Several hundred yards were covered in each of the three flights, at a height of between fifteen and twenty feet, and during one ascension Hilliard was able to negotiate a complete turn, the first he has been able to make. 

     New York Tribune, May 14, 1910, page 3


Flight At Plum Island

     Newburyport, Mass., May 24 – The longest aeroplane flight in New England has been made by William Hilliard, of Boston, who went a distance of a third of a mile at Plum Island.  The machine worked smoothly and no mishap happened.

     The Washington Times, May 24, 1910, Page 13, Last Edition  


Biplane In Several Flights

     New Device to Give Lateral Stability Works Well at Plum Island

     Newburyport, Mass., May 27 – Several aeroplane flights lasting an hour and a half and covering distances from a quarter to half a mile at an altitude of fifteen feet were made to-day by William Hilliard in a Herring-Burgess biplane at Plum Island aviation grounds.  There was a brisk breeze blowing at the time, and it was thought at first the flights would have to be postponed until the air was calmer.  Hilliard, it is said, jestingly made a vow last night that he would not eat again until he had made a flight, and he evidently was hungry this morning, for he launched the machine despite the breeze and flew across the meadows.

     The biplane has lately been equipped with a new device to give lateral stability.  This device is intended especially for use in windy weather, and to-day it had its first real test.  the inventor and Mr. Hilliard say that it worked remarkably well.

     New York Tribune, May 28, 1910, Page 5.  


Insurance Companies Will Not Accept Risk Of Aviators As Ordinary

     Newburyport, June 8.  Evidence that insurance companies are not to accept the risk of aviators as ordinary has been revealed here in the case of A. L. Pfitzner of Hammondsport, N.Y., who has been making flights at Plum Island.  Pfitzner was visited by an agent of the insurance company Justas he was preparing for a trial of some new skids on a biplane today.  The company had heard of the narrow escape of Pfitzner a few days ago when he crashed to the ground from a height of 30 feet.  He was obliged to sign a clause absolving the insurance company from liability in case of death while engaged in flying machine flights.

     The Bridgeport Evening Farmer, June 8, 1910, Page 5.   


Aviator Pfitzner Makes Flight From Plum Island To Pork Island

     Newburyport, Mass., July 8 – A. L. Pfitzner, of Hammondsport, N. Y., made a very successful flight here today in a Burgess biplane, covering a distance of two miles at a height of 100 feet.  Pfitzner started from the Plum Island aviation field and landed at Pork Island.  The aviator said he could have gone farther but had to descend owing to his engne being overheated.  This is the most successful flight at plum Island so far.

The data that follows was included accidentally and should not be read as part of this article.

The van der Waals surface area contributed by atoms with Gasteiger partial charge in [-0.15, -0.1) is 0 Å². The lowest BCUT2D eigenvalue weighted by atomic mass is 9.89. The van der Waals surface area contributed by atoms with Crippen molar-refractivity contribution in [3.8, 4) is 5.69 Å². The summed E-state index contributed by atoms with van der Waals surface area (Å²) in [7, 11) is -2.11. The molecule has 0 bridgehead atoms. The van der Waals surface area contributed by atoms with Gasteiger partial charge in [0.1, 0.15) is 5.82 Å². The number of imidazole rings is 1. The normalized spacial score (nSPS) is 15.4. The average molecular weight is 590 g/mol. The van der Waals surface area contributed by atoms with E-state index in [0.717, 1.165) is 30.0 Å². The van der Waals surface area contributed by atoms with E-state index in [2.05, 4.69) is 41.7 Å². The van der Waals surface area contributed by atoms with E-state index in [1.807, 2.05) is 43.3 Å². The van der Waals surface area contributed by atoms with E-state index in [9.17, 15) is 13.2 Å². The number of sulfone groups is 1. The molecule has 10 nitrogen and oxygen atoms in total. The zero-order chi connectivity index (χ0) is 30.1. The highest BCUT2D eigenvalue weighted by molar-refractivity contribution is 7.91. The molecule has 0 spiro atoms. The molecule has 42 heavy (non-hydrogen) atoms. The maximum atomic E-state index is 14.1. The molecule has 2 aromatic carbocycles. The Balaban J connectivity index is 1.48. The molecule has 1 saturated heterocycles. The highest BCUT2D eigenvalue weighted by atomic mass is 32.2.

Mr. Pfitzner will make another flight this evening in the same machine while William Hilliard of Boston will also make a trip in his aeroplane.

     The Bridgeport Evening Farmer, July 8, 1910, Page 4.   


Aviator Falls Into River And Swims Ashore

     Newburyport, Mass., July 9 – Following a spectacular three mile flight across Plum Island meadows early today, A. L. Pfitzner, the New York aviator while flying at a height of 75 feet was hurled into Plum Island’s river when the machine which he was operating was capsized by a cross current of air.  Mr. Pfitzner swam ashore and went to the aviation shed and an examination disclosed a badly bruised head and it is feared that he is injured internally.  He plucklly stayed on the grounds until the remnants of the machine had been hauled from the river, after which he was driven to his quarters at the Plum Island Hotel, two miles distant. But little was left of his machine except the engine.  he was using a Curtiss biplane at the time of the accident.

     The Bridgeport Evening farmer, July 9, 1910, page 2.   

     Note:  This report of the accident states the aircraft was a “Curtis biplane”.  The following report states it was a “Burgess biplane”  


Fell 75 Feet

     Newburyport, Mass., July 9 – Following a spectacular three mile flight across Plum Island meadow today, A. L. Pfitsnor (Name misspelled – should be “Pfitzner”) of New York, flying at a height of seventy-five feet in a Burgess biplane, was hurled into Plum Island river.  The machine capsized in air currents.  It is feared he is internally injured.

     The Fairmont West Virginian, July 9, 1910, Page 6.   



Return to Top ▲Return to Top ▲